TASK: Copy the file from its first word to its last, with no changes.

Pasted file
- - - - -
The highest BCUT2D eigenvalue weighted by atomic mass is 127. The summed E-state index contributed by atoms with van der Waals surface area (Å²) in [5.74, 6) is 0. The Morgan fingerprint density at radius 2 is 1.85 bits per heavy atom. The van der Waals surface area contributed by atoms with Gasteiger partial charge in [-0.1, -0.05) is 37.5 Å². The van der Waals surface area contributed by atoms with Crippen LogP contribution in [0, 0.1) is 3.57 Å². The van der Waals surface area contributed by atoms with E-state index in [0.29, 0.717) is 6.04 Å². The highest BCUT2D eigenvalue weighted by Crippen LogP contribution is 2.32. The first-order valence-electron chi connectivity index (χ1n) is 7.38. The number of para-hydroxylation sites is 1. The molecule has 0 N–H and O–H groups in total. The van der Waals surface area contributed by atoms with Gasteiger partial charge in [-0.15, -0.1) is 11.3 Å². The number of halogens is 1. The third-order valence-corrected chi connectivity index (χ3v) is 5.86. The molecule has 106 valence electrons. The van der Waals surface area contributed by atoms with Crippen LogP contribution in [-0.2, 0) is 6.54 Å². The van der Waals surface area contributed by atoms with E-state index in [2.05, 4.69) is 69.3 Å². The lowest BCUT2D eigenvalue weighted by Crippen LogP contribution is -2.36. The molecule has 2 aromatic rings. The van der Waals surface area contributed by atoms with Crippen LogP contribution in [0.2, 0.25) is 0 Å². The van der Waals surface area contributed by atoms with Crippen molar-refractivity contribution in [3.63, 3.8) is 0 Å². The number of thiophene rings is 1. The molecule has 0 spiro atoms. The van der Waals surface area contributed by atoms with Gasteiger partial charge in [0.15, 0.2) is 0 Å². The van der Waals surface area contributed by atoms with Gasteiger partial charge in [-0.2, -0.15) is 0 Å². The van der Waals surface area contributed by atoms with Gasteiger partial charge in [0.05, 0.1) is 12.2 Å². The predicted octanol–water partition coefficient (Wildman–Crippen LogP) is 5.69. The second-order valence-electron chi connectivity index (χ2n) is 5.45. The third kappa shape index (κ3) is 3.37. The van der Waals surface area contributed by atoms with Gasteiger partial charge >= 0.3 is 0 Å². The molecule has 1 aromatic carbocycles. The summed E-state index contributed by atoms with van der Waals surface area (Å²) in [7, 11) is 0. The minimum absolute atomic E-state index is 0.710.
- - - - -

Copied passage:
The highest BCUT2D eigenvalue weighted by atomic mass is 127. The summed E-state index contributed by atoms with van der Waals surface area (Å²) in [5.74, 6) is 0. The Morgan fingerprint density at radius 2 is 1.85 bits per heavy atom. The van der Waals surface area contributed by atoms with Gasteiger partial charge in [-0.1, -0.05) is 37.5 Å². The van der Waals surface area contributed by atoms with Crippen LogP contribution in [0, 0.1) is 3.57 Å². The van der Waals surface area contributed by atoms with E-state index in [0.29, 0.717) is 6.04 Å². The highest BCUT2D eigenvalue weighted by Crippen LogP contribution is 2.32. The first-order valence-electron chi connectivity index (χ1n) is 7.38. The number of para-hydroxylation sites is 1. The molecule has 0 N–H and O–H groups in total. The van der Waals surface area contributed by atoms with Gasteiger partial charge in [-0.15, -0.1) is 11.3 Å². The number of halogens is 1. The third-order valence-corrected chi connectivity index (χ3v) is 5.86. The molecule has 106 valence electrons. The van der Waals surface area contributed by atoms with Crippen LogP contribution in [-0.2, 0) is 6.54 Å². The van der Waals surface area contributed by atoms with E-state index in [2.05, 4.69) is 69.3 Å². The lowest BCUT2D eigenvalue weighted by Crippen LogP contribution is -2.36. The molecule has 2 aromatic rings. The van der Waals surface area contributed by atoms with Crippen LogP contribution in [0.2, 0.25) is 0 Å². The van der Waals surface area contributed by atoms with Crippen molar-refractivity contribution in [3.63, 3.8) is 0 Å². The number of thiophene rings is 1. The molecule has 0 spiro atoms. The van der Waals surface area contributed by atoms with Gasteiger partial charge in [0.15, 0.2) is 0 Å². The van der Waals surface area contributed by atoms with Gasteiger partial charge in [-0.2, -0.15) is 0 Å². The van der Waals surface area contributed by atoms with Gasteiger partial charge in [0.05, 0.1) is 12.2 Å². The predicted octanol–water partition coefficient (Wildman–Crippen LogP) is 5.69. The second-order valence-electron chi connectivity index (χ2n) is 5.45. The third kappa shape index (κ3) is 3.37. The van der Waals surface area contributed by atoms with Gasteiger partial charge >= 0.3 is 0 Å². The molecule has 1 aromatic carbocycles. The summed E-state index contributed by atoms with van der Waals surface area (Å²) in [7, 11) is 0. The minimum absolute atomic E-state index is 0.710.